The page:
I say all of this in order to establish my authority for what I am about to critique. I was a member of a police union as a patrolman. In Illinois, that choice was made for me and the dues collected for my membership were compelled by law. I currently research policing policy at the Texas Public Policy Foundation because I am passionate about preserving and improving a profession I adore and not as some outside abolitionist seeking to tear down the institution, of which there are many. Every policy recommendation I make considers the community and the police, from a perspective that only a former cop can have.
I recently read an op-ed from the Texas Municipal Police Association (TMPA) directed at the incoming 86th Legislature, claiming to discuss “public safety issues.” The article frustrated me. It frustrated me as a citizen, a voter, and as a former cop. In order to understand why, here is a little tutorial on police unions (or associations as we tend to call them in right-to-work Texas).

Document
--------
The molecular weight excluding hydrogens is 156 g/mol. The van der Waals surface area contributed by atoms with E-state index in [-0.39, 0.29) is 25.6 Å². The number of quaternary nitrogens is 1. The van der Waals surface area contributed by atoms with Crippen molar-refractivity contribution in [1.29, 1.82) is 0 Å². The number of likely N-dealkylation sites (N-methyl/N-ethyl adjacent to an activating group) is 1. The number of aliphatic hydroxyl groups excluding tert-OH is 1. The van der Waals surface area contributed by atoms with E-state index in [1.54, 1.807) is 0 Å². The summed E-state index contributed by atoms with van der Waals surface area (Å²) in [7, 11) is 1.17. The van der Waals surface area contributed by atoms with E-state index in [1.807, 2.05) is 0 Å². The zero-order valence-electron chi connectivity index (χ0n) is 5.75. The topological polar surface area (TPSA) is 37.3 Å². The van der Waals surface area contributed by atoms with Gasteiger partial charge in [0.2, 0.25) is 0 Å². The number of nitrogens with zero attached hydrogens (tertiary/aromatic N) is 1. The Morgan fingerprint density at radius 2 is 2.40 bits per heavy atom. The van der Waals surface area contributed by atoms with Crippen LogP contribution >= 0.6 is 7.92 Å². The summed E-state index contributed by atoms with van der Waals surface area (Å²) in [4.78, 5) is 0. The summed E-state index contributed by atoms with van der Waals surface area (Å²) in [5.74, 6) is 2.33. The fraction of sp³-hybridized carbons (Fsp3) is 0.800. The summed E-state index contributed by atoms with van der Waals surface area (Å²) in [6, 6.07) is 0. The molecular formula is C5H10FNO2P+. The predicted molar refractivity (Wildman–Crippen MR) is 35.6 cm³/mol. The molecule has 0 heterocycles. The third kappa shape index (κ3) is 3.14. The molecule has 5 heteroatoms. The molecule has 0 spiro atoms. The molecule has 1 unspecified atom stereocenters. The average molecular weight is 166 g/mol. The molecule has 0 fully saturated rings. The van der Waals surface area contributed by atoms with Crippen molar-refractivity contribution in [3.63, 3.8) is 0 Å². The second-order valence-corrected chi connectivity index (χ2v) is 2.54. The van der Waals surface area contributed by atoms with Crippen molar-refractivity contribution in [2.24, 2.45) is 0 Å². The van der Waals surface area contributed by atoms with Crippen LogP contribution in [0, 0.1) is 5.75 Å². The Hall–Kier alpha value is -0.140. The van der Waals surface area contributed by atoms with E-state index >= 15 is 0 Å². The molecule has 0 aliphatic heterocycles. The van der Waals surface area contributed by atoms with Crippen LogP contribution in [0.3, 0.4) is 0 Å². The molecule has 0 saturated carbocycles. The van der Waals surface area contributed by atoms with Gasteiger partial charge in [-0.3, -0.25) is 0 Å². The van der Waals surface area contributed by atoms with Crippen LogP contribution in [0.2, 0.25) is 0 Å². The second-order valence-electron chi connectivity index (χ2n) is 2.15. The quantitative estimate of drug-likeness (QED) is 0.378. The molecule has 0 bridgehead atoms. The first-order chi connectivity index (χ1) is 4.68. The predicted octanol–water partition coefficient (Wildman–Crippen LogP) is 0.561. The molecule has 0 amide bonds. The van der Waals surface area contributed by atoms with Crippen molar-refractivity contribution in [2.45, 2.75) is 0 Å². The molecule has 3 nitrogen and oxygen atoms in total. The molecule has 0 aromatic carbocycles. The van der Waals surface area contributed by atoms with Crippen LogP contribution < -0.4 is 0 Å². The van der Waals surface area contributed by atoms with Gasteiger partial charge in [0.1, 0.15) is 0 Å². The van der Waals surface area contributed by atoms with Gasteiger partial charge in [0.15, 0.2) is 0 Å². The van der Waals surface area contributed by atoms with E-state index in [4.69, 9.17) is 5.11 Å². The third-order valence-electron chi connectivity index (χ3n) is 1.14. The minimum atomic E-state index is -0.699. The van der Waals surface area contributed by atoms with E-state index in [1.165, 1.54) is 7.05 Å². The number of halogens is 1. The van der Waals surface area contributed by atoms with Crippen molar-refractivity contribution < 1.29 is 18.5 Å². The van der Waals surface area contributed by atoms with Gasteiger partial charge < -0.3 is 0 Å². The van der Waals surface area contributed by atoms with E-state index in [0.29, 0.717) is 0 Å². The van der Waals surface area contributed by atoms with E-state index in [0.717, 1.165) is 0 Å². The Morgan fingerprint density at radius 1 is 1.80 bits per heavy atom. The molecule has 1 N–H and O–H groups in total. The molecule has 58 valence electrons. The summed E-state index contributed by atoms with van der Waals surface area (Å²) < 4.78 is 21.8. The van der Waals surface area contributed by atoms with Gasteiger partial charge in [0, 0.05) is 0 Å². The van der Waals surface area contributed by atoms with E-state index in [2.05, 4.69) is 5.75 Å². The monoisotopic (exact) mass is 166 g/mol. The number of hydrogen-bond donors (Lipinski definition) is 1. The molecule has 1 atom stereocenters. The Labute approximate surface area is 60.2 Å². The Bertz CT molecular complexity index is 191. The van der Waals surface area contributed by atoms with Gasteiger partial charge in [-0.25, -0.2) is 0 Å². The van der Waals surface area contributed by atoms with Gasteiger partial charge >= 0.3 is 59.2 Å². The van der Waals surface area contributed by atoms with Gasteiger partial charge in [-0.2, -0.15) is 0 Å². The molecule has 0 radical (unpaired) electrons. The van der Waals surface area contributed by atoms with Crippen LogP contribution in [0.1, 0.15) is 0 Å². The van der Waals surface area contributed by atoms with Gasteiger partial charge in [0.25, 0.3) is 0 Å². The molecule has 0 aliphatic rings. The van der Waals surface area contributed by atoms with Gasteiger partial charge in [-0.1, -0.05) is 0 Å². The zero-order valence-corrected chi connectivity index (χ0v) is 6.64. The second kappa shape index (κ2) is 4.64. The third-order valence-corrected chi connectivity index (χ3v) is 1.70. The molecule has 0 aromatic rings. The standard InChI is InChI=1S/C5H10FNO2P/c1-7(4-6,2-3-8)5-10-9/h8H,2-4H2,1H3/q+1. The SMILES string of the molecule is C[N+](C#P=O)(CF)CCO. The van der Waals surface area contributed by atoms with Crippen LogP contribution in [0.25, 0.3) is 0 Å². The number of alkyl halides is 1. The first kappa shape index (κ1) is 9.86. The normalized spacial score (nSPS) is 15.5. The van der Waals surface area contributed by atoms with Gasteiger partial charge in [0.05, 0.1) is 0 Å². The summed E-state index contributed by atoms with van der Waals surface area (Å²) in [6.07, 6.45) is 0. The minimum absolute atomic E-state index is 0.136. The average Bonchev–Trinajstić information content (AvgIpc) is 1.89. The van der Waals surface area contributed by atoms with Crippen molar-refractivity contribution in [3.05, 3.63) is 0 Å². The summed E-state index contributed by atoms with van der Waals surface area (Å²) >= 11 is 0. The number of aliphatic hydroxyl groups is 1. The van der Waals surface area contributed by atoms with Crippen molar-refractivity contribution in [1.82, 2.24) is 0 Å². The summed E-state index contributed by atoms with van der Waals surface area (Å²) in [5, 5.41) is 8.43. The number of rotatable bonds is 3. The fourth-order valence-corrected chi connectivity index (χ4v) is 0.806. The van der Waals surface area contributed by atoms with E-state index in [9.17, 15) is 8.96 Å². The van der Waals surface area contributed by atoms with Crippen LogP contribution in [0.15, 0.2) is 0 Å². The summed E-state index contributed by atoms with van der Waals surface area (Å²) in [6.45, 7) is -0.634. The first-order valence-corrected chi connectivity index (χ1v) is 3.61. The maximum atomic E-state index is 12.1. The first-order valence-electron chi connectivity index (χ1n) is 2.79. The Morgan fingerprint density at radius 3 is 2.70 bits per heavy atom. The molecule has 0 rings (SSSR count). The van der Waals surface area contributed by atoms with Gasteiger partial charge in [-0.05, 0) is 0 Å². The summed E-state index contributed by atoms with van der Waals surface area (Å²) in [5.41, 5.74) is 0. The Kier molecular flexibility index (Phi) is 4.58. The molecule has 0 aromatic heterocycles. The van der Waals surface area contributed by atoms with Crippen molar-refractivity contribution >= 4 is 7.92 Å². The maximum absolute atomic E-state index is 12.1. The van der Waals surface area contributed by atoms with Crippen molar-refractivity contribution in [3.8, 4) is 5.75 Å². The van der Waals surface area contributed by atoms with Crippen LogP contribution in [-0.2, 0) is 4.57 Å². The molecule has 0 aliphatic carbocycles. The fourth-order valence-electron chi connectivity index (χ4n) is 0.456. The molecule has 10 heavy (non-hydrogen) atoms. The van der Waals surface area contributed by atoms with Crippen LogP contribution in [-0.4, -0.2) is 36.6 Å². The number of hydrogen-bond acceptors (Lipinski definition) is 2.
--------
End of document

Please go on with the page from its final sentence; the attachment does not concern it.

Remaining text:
A police union is no less a labor union than those found in other professions. It is singularly focused on one thing: membership. A union rarely concerns itself with the cost to the employer, the quality of products or services, or any of the other things that the employer must consider to stay in business. Anything that negatively affects the membership numbers is opposed; anything that might limit or diminish future membership is opposed. This is not a criticism, that is their function—and they do it well. Where it becomes frustrating is when they pretend to speak for their membership as individuals or for the profession at large.